He spent about a week at Tufts Medical Center in Boston for treatment of those injuries. Kennebec County is now being asked to pay a $39,000 bill to cover the cost of the Maine Department of Corrections employees who guarded Staples while he was hospitalized.

On Wednesday, Staples was at the Capital Judicial Center to be arraigned on felony assault charges from February 2017.

Now blind, the 6-foot-2 Staples was guided carefully into the courtroom with his hands and feet shackled. Kennebec County Sheriff’s Office deputies wearing protective purple gloves touched him occasionally and talked to him to indicate where he should walk, where he should sit and what was around him.

Both of Staples’ forearms were wrapped in white gauzy material.

Justice Michaela Murphy presented a matter-of-fact outline of events that brought Staples to the courtroom after finding that he was competent to enter a plea in the case.

“As court understands it, he started out as civil commitment patient,” Murphy said. Then a series of assault charges in February 2017 at Riverview Psychiatric Center brought Staples to the Kennebec County jail. Officials there decided they could not address Staples’ mental health needs, so he was sent to the intensive mental health unit at the Maine State Prison in Warren..

“In Warren, he injured himself quite severely and is now blind,” Murphy said.

Staples is being held in the prison infirmary, and two uniformed emergency medical technicians accompanied Staples to court.

Assistant District Attorney Kate Marshall said the state was proceeding only on a felony assault charge from Feb. 15, 2017. In that incident, Staples is accused of punching a woman, a fellow Riverview patient, in the face.

When she asked Staples to enter a plea, he said, “I’m NCR, your honor,” indicating he was not criminally responsible for his actions at that time.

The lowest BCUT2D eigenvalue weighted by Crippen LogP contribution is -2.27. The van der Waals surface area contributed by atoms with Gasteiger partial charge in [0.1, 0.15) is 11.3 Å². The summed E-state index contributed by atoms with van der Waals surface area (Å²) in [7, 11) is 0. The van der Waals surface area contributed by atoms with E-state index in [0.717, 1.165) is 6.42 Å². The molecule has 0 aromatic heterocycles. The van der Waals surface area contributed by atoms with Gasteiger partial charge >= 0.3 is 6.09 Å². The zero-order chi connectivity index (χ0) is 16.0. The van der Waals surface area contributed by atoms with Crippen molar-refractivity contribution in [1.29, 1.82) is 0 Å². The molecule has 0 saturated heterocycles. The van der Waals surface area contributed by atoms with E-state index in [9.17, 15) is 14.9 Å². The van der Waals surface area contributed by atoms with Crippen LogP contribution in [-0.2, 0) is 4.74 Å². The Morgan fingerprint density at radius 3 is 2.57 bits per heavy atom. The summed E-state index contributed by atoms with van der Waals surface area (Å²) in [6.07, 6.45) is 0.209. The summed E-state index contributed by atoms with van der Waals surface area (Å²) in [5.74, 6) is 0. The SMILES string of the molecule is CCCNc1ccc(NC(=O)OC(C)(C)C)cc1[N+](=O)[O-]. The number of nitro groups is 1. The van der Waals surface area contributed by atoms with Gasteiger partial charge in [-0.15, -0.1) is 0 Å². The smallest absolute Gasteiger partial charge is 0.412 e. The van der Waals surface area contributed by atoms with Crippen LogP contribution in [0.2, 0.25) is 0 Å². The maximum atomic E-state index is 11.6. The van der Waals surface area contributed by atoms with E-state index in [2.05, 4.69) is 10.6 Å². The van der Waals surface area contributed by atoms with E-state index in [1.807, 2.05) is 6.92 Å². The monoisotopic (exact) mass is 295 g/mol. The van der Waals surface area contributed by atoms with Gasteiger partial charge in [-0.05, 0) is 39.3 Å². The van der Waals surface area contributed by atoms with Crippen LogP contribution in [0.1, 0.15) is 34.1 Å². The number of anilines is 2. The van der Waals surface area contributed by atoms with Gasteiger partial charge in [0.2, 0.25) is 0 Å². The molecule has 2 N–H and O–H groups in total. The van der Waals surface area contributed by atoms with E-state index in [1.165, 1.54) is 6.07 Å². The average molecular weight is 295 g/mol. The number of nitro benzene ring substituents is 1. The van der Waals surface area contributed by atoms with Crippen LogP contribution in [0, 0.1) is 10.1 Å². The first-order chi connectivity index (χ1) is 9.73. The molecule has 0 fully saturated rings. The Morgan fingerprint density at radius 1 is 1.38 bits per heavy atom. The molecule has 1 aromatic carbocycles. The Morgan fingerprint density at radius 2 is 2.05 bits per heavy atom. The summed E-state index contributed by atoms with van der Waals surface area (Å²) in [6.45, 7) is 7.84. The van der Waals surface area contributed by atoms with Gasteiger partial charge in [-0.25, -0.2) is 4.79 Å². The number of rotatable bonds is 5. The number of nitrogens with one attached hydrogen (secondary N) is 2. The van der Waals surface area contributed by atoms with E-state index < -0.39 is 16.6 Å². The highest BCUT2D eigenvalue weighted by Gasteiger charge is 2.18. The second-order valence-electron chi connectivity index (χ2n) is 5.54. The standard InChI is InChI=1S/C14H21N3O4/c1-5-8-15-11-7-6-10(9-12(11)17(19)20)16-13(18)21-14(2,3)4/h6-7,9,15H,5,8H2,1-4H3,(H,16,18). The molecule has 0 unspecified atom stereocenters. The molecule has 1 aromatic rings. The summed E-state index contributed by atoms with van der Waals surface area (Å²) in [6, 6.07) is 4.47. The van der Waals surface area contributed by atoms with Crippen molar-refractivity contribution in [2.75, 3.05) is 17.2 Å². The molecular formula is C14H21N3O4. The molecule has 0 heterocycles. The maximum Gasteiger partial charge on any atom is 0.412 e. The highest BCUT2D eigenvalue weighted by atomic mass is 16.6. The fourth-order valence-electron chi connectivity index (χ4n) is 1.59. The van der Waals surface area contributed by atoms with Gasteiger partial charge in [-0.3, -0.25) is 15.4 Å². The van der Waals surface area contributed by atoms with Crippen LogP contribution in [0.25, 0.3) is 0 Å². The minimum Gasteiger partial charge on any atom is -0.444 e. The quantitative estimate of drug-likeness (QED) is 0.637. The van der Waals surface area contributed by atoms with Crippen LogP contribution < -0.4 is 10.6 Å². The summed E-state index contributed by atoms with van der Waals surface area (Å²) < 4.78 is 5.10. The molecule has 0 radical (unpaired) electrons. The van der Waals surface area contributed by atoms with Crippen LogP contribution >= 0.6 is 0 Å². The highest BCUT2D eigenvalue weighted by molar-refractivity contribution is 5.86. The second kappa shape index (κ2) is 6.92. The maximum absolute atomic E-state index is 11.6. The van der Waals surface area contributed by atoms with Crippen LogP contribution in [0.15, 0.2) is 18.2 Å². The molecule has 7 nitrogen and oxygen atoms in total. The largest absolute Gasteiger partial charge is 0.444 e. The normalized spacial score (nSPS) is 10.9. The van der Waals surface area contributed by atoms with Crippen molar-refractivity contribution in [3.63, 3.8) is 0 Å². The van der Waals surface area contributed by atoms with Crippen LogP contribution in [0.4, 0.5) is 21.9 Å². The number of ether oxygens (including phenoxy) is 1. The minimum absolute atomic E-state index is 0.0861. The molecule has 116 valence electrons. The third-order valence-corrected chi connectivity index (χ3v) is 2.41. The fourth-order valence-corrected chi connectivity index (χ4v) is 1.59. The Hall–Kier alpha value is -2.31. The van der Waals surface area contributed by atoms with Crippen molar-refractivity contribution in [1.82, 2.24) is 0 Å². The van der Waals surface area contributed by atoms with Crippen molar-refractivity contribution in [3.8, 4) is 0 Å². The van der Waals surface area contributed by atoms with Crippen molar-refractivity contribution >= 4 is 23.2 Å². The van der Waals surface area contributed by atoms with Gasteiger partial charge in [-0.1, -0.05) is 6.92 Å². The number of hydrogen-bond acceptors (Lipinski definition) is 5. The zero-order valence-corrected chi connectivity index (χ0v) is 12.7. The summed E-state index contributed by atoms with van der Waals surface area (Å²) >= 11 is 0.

The state dismissed charges that he assaulted a mental health worker on Feb. 3, 2017, and two corrections officers at the Kennebec County jail on Feb. 26, 2017.

Murphy also said she knew that plans called for Staples to be treated at a South Carolina mental health facility if she found him not criminally responsible for the assault, but that a bed was no longer available, and it might take until August to get another one.

The judge said there was no place in the Department of Corrections or the mental health system for Staples, calling that “a serious and shameful situation.”

Assistant Attorney General James Fortin, representing the Department of Corrections, said, “The department does not feel prison is appropriate. He needs to be treated in a hospital setting.”

Assistant Attorney General Molly Moynihan, representing the Department of Health and Human Services, said that if Staples was found not criminally responsible for the assaults and placed in the custody of the department’s commissioner, Staples would be placed “in an appropriate institution.”

Two other people from Maine, Anthony Reed and Michael James, who were formerly patients at Riverview and held at the Maine State Prison, are being held at the Columbia Regional Care Center, a privately operated health care facility in South Carolina.

Murphy said she would continue Staples’ case until July 10 to allow the parties to find a placement for Staples that was appropriate under Maine law.

Kennebec County Sheriff Ken Mason watched the hearing from a bench in the public area of the courtroom.

Before the hearing, he said he probably was not going to pay the $39,000 bill, adding that he would talk to the prison warden, Randall Liberty. “Why should it fall on the shoulders of Kennebec County taxpayers?” Mason asked.

Murphy referred to the bill during the hearing and urged the state departments to work together to resolve that matter.

Mason said he is concerned that Riverview patients who are arrested on criminal charges are brought to the jail, which is not suited to offering their mental health treatment.

“If he’s not criminally responsible, he doesn’t belong in my jail. He began assaulting my staff,” Mason said. “They’re not punching bags. At the prison they have facilities to deal with Mr. Staples.”

District Attorney Maeghan Maloney, who sat at the prosecution table, said afterward, “What I can’t understand is why Maine can’t offer mental health treatment that South Carolina can. Why can’t we offer them that treatment in Maine?”

She said the case was continued so that Staples could remain in prison because an immediate finding of not criminally responsible could put him back in Riverview, where his restraints — the wrist and leg shackles he had on in court — would be removed.

Maloney said Riverview is not capable of keeping Staples safe from himself.

“He doesn’t immediately self-harm,” she said. “He’s smart. He waits and he plans and then he self-harms.”

At the prison, the restraints can remain in place. In Riverview, she said, federal regulations say he cannot be restrained “unless the threat of self-harm is immediate.”